This first volume of Spy Chiefs broadens and deepens our understanding of the role of intelligence leaders in foreign affairs and national security in the United States and United Kingdom from the early 1940s to the present. The figures profiled range from famous spy chiefs such as William Donovan, Richard Helms, and Stewart Menzies to little-known figures such as John Grombach, who ran an intelligence organization so secret that not even President Truman knew of it. The volume tries to answer six questions arising from the spy-chief profiles: how do intelligence leaders operate in different national, institutional, and historical contexts? What role have they played in the conduct of international relations and the making of national security policy? How much power do they possess? What qualities make an effective intelligence leader? How secretive and accountable to the public have they been? Finally, does popular culture (including the media) distort or improve our understanding of them? Many of those profiled in the book served at times of turbulent change, were faced with foreign penetrations of their intelligence service, and wrestled with matters of transparency, accountability to democratically elected overseers, and adherence to the rule of law. This book will appeal to both intelligence specialists and general readers with an interest in the intelligence history of the United States and United Kingdom.
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|Publisher:||Georgetown University Press|
|Product dimensions:||6.00(w) x 8.90(h) x 1.00(d)|
|Age Range:||18 Years|
About the Author
Mark Stout is program director of the MA in Global Security Studies Program at Johns Hopkins University and the former historian of the International Spy Museum.
Ioanna Iordanou is a senior lecturer specializing in organizational and business history at the Oxford Brookes University School of Business.
Paul Maddrell is a lecturer in Modern German History at Loughborough University.
Table of ContentsForeword by Lt. Gen. Patrick M. Hughes, USA (Ret.)Acknowledgments Abbreviations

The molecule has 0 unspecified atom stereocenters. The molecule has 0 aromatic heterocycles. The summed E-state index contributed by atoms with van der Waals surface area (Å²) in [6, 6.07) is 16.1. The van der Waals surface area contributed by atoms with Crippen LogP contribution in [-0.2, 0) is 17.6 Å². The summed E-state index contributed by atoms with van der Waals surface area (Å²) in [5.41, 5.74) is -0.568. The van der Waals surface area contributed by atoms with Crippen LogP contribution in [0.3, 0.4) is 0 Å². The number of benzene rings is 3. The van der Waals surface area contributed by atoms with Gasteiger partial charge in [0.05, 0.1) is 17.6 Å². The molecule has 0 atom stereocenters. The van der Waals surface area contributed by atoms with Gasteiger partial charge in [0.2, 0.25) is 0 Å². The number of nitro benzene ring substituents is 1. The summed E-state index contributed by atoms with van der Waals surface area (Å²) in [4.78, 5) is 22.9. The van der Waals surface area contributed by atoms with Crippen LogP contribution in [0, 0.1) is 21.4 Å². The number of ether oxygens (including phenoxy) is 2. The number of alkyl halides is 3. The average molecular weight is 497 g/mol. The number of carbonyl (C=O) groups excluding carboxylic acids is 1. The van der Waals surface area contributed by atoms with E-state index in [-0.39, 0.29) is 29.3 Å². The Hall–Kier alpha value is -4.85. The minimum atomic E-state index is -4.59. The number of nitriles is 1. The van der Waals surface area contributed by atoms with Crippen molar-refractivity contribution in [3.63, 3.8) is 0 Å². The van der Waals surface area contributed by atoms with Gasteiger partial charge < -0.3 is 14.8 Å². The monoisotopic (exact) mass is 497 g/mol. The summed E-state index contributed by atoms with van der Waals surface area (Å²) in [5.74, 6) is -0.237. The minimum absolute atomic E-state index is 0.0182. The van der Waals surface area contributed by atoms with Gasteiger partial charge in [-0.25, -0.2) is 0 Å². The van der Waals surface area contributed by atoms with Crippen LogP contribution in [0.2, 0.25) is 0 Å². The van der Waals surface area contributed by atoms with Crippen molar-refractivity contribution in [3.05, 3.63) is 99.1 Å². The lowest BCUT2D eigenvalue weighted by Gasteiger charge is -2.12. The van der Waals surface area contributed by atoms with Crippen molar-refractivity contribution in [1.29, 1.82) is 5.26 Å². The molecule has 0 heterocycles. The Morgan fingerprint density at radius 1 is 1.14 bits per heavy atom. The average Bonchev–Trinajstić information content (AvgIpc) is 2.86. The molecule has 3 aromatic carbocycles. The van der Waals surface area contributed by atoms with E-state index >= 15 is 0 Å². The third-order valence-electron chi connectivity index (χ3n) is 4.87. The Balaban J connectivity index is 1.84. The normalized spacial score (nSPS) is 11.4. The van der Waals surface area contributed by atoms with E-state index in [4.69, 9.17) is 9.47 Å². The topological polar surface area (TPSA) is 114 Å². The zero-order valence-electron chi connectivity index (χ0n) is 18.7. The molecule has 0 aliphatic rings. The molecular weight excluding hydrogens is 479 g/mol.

Introduction: Spy Chiefs: Power, Secrecy, and Leadership Christopher Moran, Ioanna Iordanou, and Mark StoutPart I: American Spy Chiefs1. Studying Religion with William Donovan and the Office of Strategic ServicesMichael Graziano2. The Alternate Central Intelligence Agency: John Grombach and the PondMark Stout3. The Atomic General’s “One-Way Street”: Leslie R. Groves and the Manhattan Engineer District Foreign Intelligence Section, 1945–47Matthew H. Fay4. The Dulles Supremacy: Allen Dulles, the Clandestine Service, and PBFortuneJames Lockhart5. CIA Director Richard Helms: Secrecy, Stonewalling, and SpinChristopher Moran6. “A Jesuit in Reagan’s Papacy”: Bill Casey, the Central Intelligence Agency, and America’s Cold War Struggle for FreedomAndrew Hammond7. To Command or Direct? DIRNSAs and the Historical Challenges of Leading the National Security Agency, 1952–2014Betsy Rohaly Smoot and David Hatch8. The Intellectual Redneck: William E. Odom and the NSARichard J. AldrichPart II: British Spy Chiefs9. Eric Welsh, the Secret Intelligence Service, and the Birth of Atomic IntelligenceMichael Goodman10. “C” and Covert Action: The Impact and Agency of Stewart Menzies in Britain’s Secret Foreign PolicyRory Cormac11. What Chance for Leadership? Patrick Dean, Chairman of the Joint Intelligence Committee, and the Suez CrisisDanny Steed12. Who is “M”?Michael L. VanBlaricum13. The Man behind the Desk and Other Bureaucracies: Portrayals of Intelligence Leadership in British Television Spy SeriesJoseph Oldham
Conclusion: Intelligence Leadership in the Twenty-First CenturyChristopher Moran, Ioanna Iordanou, and Mark StoutList of ContributorsIndex
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Addressing questions about the nature, effectiveness and limits of intelligence leadership in the US and UK, this pathbreaking volume illuminates a key dimension of the knowledge-secrecy-power nexus that helps define intelligence. Original and highly informative, it provides an anatomy of intelligence leadership that will be an indispensable source for students and also points towards future research possibilities.
The contributors to this unique volume cut through the mystique and secrecy surrounding many of the men and women who once stood at the apex of British and American intelligence. Their fascinating accounts illustrate the quirks, brilliance, and failures of the leaders who not only shaped organizational cultures, but also the role of intelligence in national policy.